Getting Your Pet Blog Some ‘Google Love’

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Guest post by Blog Manager Robbi Hess

I'm not sure about you, but I don't write all of my blog posts for My Divas' site with the idea in mind of
Picture1 getting Google to love me. Sure it's nice when your name and your posts are at the top of the first page when you're searching yourself, but writing my every post with an idea in mind of needing to be top of the page would take away my love of blogging. 

Here are a few tips for your pet blogging posts that you should be able to easily incorporate and thereby earn yourself some Google love:

  • Be original. The more original your content the better your ranking will be. Google (and frankly, your readers) don't like recycled content. If you plan to reuse your writing rather than reinventing the wheel, make certain you at least rewrite it to update the content a bit, use different keywords and rework the intro paragraphs. 
  • Are you providing content that your readers want or need? If there's a pet trend (recent food recalls come to mind) can you blog about that and offer a different perspective? Interview a source? Talk to someone who makes homemade food or dog treats and use that as a way to jump on the trend but put your own unique take on it. 
  • Do you spell check your posts? Are you making certain your paragraphs are grammatically correct and well-edited? Regardless of where you write — in print or online — you need to put your best writing forth. Nothing turns a reader off and diminishes your authority on the subject by having glaring errors in your text. If I can't count on you to use the correct "your, you're, there, their or they're" how will I know if the other info you're giving me is accurate?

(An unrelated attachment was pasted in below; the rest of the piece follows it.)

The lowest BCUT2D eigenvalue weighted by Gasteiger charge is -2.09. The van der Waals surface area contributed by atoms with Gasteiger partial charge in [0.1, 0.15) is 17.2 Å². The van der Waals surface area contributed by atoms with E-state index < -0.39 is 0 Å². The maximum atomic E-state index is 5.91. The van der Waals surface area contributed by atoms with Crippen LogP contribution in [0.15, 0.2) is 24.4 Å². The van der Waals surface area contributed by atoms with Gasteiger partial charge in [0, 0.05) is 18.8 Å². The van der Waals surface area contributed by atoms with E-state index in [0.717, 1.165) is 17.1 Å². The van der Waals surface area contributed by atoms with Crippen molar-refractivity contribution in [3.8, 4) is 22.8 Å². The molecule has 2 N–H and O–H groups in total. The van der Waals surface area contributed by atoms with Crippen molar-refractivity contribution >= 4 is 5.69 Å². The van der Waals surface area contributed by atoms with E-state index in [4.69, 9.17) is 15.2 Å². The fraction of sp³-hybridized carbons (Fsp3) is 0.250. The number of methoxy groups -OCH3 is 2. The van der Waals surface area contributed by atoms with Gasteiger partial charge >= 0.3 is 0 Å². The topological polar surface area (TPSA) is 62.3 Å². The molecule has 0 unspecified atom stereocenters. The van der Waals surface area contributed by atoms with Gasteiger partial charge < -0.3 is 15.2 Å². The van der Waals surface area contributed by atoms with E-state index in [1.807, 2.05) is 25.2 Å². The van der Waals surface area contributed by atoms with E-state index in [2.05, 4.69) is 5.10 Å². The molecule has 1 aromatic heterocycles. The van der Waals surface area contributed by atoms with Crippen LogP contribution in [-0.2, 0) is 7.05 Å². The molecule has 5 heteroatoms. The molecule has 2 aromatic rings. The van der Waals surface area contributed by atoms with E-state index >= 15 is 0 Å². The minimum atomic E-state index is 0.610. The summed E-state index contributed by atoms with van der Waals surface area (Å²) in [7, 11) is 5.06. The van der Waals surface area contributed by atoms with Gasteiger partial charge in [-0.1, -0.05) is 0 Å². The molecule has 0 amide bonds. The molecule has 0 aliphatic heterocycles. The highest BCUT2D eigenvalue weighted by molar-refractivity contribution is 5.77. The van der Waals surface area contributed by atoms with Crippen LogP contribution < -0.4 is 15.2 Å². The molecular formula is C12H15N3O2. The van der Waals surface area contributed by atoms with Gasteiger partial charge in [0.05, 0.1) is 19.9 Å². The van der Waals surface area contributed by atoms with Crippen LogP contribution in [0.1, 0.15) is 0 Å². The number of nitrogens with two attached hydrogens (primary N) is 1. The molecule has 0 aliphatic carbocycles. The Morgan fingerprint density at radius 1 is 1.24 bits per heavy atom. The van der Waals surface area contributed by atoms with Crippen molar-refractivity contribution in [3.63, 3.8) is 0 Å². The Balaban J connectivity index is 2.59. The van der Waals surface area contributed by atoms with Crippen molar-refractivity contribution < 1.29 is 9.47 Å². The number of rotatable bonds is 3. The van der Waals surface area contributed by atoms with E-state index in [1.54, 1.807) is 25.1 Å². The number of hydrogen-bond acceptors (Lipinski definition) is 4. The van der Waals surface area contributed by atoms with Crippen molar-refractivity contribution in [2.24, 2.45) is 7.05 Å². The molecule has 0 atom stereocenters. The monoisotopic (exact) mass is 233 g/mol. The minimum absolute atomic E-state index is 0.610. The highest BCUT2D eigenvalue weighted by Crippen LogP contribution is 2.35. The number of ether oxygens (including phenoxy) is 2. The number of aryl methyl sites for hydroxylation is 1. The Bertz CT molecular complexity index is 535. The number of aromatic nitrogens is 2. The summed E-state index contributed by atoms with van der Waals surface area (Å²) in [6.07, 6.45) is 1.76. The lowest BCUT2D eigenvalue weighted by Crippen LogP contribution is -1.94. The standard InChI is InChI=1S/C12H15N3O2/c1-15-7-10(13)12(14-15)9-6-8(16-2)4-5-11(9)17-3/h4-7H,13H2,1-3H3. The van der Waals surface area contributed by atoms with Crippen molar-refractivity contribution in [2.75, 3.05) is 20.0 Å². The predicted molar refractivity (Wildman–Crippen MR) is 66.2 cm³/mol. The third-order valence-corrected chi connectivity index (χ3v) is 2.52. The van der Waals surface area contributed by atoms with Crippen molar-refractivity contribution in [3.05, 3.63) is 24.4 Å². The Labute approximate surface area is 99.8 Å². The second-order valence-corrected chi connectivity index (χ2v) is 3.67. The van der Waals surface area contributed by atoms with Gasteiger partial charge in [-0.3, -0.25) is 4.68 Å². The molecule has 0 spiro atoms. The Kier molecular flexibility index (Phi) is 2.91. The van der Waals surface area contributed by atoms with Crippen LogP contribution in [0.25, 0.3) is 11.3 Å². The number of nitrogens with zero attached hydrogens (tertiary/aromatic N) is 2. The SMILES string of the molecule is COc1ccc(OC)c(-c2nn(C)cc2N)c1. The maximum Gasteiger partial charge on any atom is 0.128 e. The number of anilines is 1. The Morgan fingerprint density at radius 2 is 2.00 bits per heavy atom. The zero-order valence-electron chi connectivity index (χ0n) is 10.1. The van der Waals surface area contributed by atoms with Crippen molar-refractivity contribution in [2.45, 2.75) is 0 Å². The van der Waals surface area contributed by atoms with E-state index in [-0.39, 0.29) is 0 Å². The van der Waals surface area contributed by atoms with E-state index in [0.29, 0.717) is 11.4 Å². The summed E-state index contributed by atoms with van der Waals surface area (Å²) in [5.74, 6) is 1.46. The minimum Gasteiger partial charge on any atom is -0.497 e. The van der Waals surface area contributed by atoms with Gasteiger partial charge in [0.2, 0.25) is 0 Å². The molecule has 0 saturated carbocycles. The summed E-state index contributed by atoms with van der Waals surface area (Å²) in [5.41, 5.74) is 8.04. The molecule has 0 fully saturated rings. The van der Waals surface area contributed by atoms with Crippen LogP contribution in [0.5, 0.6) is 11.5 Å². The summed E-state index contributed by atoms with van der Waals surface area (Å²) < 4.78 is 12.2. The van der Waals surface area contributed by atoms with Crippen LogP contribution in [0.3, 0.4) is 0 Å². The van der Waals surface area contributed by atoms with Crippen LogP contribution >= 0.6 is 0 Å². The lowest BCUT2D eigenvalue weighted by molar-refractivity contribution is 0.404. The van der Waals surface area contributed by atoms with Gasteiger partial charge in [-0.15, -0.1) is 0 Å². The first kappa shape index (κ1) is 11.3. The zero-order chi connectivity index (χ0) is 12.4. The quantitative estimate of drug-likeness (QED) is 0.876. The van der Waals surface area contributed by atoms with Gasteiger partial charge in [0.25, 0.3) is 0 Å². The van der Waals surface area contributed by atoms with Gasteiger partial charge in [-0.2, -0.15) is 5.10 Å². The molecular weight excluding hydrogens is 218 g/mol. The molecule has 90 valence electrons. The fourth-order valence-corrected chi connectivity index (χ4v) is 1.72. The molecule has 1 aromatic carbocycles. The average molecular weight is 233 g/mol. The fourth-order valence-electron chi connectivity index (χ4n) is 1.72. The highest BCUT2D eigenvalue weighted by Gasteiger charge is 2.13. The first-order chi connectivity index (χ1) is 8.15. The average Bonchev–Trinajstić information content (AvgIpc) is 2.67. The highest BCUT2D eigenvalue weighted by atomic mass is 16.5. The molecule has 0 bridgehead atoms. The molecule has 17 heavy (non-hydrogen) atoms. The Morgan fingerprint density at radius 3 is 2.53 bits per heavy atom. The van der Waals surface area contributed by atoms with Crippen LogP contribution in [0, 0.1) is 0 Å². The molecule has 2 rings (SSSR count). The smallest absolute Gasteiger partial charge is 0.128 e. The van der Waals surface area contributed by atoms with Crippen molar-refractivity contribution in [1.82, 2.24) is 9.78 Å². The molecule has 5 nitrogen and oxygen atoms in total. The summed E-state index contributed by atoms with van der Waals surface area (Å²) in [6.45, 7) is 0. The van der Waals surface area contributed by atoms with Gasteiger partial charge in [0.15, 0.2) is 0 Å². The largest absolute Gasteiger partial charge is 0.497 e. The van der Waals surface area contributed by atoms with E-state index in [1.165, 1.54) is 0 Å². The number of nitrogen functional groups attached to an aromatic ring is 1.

These tips are easy to work into your writing and can help build your pet authority. You will certainly want to work in keywords — where they flow naturally — as a way to help build your search rankings and set you apart as an authority in your particular subject area, but use them when they: make sense and don't interrupt the natural flow of your blog post. 

 

  • http://www.fidoseofreality.com Carol Bryant

    Something else I learned at BlogPaws conference in SLC is to join Google+ even if you only post there once a week. It helps in Google rankings. Good tips here!

  • http://www.kittytales1.com Denise Brixey

    Thank you for the reminders of good writing. I know that I don’t always check and re-check my posts, as I’m tired or in too much of a hurry. This article has reaffirmed the need to slow down and make it easier for my readers to get the most from my posts.

  • http://puppyintraining.com/ Colby

    @Carol don’t forget after you setup your Google+ account to also setup Authorship. Google recently confirmed an added benefit to Google Authorship. If a user returns to the search results after reading an author-tagged search result for a certain period of time, Google will add three additional links to similar articles from the same author below the originally clicked link.

  • http://profile.typepad.com/6p0120a5fabc4a970c twitter.com/Tom_Collins

    @Colby – Great tip! I’ve read a little about Google’s authorship concept and kept meaning to circle back to it. Can you share a quick “how-to” description of setting up Google Authorship? Or a link to one?

  • http://www.robbihess.com Robbi

    I’d love to learn about Google Authorship as well. Great conversations here!

  • http://www.a2zpetsinfo.com/ Pets Information

    I agree with you Robbi Hess, Google love new and unique informative blogs